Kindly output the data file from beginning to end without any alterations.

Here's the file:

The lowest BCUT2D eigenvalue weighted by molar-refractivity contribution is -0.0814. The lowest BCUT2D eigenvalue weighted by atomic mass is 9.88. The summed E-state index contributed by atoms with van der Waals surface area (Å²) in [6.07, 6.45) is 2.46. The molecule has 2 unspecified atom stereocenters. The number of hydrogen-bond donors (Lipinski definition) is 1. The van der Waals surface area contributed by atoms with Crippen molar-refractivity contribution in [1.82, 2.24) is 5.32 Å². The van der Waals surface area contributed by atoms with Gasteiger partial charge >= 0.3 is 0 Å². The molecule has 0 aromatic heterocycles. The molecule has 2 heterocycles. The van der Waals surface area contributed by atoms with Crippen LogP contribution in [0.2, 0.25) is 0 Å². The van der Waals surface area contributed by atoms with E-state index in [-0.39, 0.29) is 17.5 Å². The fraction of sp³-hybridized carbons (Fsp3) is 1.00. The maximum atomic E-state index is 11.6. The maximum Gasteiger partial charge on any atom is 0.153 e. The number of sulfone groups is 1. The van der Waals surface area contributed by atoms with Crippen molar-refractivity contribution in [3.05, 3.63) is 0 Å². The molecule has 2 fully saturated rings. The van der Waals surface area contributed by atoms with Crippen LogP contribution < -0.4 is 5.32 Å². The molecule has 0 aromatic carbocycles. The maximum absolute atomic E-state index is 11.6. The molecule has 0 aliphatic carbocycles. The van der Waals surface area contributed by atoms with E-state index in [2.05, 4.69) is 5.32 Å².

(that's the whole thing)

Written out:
The lowest BCUT2D eigenvalue weighted by molar-refractivity contribution is -0.0814. The lowest BCUT2D eigenvalue weighted by atomic mass is 9.88. The summed E-state index contributed by atoms with van der Waals surface area (Å²) in [6.07, 6.45) is 2.46. The molecule has 2 unspecified atom stereocenters. The number of hydrogen-bond donors (Lipinski definition) is 1. The van der Waals surface area contributed by atoms with Crippen molar-refractivity contribution in [1.82, 2.24) is 5.32 Å². The van der Waals surface area contributed by atoms with Gasteiger partial charge >= 0.3 is 0 Å². The molecule has 0 aromatic heterocycles. The molecule has 2 heterocycles. The van der Waals surface area contributed by atoms with Crippen LogP contribution in [0.2, 0.25) is 0 Å². The van der Waals surface area contributed by atoms with E-state index in [-0.39, 0.29) is 17.5 Å². The fraction of sp³-hybridized carbons (Fsp3) is 1.00. The maximum atomic E-state index is 11.6. The maximum Gasteiger partial charge on any atom is 0.153 e. The number of sulfone groups is 1. The van der Waals surface area contributed by atoms with Crippen molar-refractivity contribution in [3.05, 3.63) is 0 Å². The molecule has 2 fully saturated rings. The van der Waals surface area contributed by atoms with Crippen LogP contribution < -0.4 is 5.32 Å². The molecule has 0 aromatic carbocycles. The maximum absolute atomic E-state index is 11.6. The molecule has 0 aliphatic carbocycles. The van der Waals surface area contributed by atoms with E-state index in [2.05, 4.69) is 5.32 Å².